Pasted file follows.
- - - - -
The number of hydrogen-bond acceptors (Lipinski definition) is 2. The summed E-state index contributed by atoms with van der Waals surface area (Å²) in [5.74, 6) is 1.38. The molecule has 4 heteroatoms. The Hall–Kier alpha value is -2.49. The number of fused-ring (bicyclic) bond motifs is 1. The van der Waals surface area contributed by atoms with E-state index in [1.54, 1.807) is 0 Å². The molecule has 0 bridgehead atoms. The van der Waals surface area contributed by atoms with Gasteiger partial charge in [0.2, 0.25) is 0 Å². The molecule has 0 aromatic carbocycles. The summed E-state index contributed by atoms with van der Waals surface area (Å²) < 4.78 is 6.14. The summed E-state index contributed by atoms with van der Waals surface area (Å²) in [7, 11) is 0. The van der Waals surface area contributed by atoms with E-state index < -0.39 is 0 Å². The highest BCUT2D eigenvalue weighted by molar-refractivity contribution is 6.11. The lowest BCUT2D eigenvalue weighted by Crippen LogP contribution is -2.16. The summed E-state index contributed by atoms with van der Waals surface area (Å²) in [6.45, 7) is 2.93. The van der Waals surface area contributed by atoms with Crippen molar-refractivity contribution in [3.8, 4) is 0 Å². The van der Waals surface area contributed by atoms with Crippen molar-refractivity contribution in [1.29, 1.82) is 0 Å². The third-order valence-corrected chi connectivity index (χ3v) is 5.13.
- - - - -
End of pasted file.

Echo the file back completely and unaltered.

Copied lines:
The number of hydrogen-bond acceptors (Lipinski definition) is 2. The summed E-state index contributed by atoms with van der Waals surface area (Å²) in [5.74, 6) is 1.38. The molecule has 4 heteroatoms. The Hall–Kier alpha value is -2.49. The number of fused-ring (bicyclic) bond motifs is 1. The van der Waals surface area contributed by atoms with E-state index in [1.54, 1.807) is 0 Å². The molecule has 0 bridgehead atoms. The van der Waals surface area contributed by atoms with Gasteiger partial charge in [0.2, 0.25) is 0 Å². The molecule has 0 aromatic carbocycles. The summed E-state index contributed by atoms with van der Waals surface area (Å²) < 4.78 is 6.14. The summed E-state index contributed by atoms with van der Waals surface area (Å²) in [7, 11) is 0. The van der Waals surface area contributed by atoms with E-state index < -0.39 is 0 Å². The highest BCUT2D eigenvalue weighted by molar-refractivity contribution is 6.11. The lowest BCUT2D eigenvalue weighted by Crippen LogP contribution is -2.16. The summed E-state index contributed by atoms with van der Waals surface area (Å²) in [6.45, 7) is 2.93. The van der Waals surface area contributed by atoms with Crippen molar-refractivity contribution in [3.8, 4) is 0 Å². The van der Waals surface area contributed by atoms with Crippen molar-refractivity contribution in [1.29, 1.82) is 0 Å². The third-order valence-corrected chi connectivity index (χ3v) is 5.13.